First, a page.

What Athletes, Coaches, and Parents Need to Know About MRSA


By Dan Peterson, TeamSnap's Sports Science Expert

 

Methicillin Resistant Staphylococcus Aureus (MRSA) causes infections in different parts of the body, and studies are showing the incidences are increasing among people who share close quarters or have more direct skin contact — like athletes. As a result, It is important that athletes, parents, athletic trainers, and coaches all work together to be educated about MRSA, as well as understand how to limit transmission, prevent infections, and identify infections early so that they can be treated.

Antibiotics can treat MRSAMRSA is spread by skin to skin contact, especially if someone has an open skin lesion or wound, or by touching contaminated objects. If drainage from an infected wound comes into contact with an object like a towel, bench, weight training equipment, or shared jar of ointment, the next person who touches that object may become colonized and/or infected with the MRSA bacterium.

In athletes, MRSA typically affects the skin and can look like a spider bite, boil, or pimple. It can be red, swollen, painful, and pus-filled, and may ooze. Common sites of infection include areas where skin is broken by cuts or scrapes, areas that equipment rubs against, or sites of shaving: back of neck, groin, buttock, armpit, or beard area on men.

Here are some common misconceptions about MRSA and some facts athletes, coaches and parents should know:

Myth: MRSA cannot be treated.
Fact: There are a number of antibiotics that can be taken by mouth, as well as intravenously, that can be used to effectively treat and cure infections caused by MRSA.

Myth: Once I have MRSA, it will never go away.
Fact: This is incorrect. As previously mentioned, there are a number of antibiotics that can be used to treat MRSA and strategies that can be used to prevent recurrent infections. However, not all patients require medication; people only require antibiotic therapy in certain circumstances of infection.

Myth: Kids with MRSA should be excluded from school.
Fact: Kids with MRSA do not need to be excluded from school and children do not need to be excluded from daycare environments, so long as any open, draining lesions can be adequately covered.

Myth: I can’t participate in sports anymore once I am known to have MRSA.
Fact: An athlete may return to play under these conditions:
1) Once a suspicious lesion has been tested for MRSA and then placed on the appropriate antibiotic for at least 72 hours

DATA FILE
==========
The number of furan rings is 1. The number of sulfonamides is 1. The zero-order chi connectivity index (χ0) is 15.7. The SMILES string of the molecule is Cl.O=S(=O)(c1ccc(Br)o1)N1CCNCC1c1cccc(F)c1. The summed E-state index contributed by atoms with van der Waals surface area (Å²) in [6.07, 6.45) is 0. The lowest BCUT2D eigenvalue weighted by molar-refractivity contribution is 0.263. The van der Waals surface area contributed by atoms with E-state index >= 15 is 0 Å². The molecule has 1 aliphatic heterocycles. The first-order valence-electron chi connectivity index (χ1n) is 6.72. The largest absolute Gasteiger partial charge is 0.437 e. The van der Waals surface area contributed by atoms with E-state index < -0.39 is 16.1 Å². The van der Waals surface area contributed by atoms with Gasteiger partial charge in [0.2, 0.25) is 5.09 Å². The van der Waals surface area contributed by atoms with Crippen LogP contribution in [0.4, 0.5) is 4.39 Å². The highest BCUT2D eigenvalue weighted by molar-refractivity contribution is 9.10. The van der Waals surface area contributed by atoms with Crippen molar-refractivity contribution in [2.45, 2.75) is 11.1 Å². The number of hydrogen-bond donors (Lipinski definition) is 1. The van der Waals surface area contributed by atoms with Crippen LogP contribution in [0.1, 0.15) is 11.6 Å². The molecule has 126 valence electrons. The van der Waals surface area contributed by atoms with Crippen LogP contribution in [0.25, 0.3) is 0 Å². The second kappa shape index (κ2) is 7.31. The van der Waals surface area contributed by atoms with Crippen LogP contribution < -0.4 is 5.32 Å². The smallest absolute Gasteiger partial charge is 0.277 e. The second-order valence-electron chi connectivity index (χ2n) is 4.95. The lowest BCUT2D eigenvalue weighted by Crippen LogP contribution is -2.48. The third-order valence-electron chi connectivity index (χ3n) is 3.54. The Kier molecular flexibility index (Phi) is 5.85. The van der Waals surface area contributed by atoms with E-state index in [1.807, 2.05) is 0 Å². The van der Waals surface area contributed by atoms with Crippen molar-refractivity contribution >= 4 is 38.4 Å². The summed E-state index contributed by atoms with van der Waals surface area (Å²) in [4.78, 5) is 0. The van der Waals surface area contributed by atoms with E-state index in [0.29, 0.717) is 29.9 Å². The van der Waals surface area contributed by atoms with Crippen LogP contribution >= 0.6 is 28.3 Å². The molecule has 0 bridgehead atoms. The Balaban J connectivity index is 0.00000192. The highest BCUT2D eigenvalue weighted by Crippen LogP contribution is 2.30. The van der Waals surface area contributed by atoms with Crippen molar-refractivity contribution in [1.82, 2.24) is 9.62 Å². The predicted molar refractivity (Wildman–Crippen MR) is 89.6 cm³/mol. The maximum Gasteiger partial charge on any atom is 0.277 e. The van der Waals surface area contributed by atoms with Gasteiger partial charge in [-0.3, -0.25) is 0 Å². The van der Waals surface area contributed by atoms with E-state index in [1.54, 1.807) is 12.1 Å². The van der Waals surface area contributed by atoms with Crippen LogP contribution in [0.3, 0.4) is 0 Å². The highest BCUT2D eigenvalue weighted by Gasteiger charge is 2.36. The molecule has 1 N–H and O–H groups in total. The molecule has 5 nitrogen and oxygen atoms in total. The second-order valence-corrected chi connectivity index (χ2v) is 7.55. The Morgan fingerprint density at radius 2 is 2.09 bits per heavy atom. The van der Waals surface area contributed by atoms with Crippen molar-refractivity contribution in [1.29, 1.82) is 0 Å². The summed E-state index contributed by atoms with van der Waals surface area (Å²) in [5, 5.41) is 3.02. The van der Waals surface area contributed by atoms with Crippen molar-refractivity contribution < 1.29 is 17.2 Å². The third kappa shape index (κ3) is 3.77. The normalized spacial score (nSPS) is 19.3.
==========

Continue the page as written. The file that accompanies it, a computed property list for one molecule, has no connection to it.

2) Drainage from the wound has stopped
3) No new lesions have developed in the past 48 hours.
If an athlete suffers from recurrent infections, he or she can be evaluated by a specialist who can help with this issue.

Good hygiene practices will help prevent MRSA What can athletes, parents, trainers and coaches do to prevent MRSA infections?
Good hygiene cannot be underestimated. Athletes should clean their hands and skin often with soap and water or alcohol sanitizers, as well as shower after participation in sports. Cover scrapes and cuts with a bandage to help prevent bacteria from entering a wound. Do not share towels or other personal items such as razors or bar soap. Athletes should notify someone immediately if they have any signs or symptoms of an MRSA infection so that they can be evaluated and treated if necessary.

Wendi Drummond, DO, is a pediatric infectious disease specialist affiliated with Rocky Mountain Hospi-tal for Children in Denver and a member of the TeamSnap Health & Fitness Advisory Board.  She is on the 5280 Magazine “Top Doc List” for 2013.

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Dan Peterson is a recovering sports dad who is fascinated with sports science research, skill development and the athlete’s brain. He has written over 400 science-based articles across the Web and consults with parents, coaches and young players to help them understand the cognitive side of sports. You can visit him at Sports Are 80 Percent Mental and at @DanielPeterson.

Release Date: Apr 04 2014


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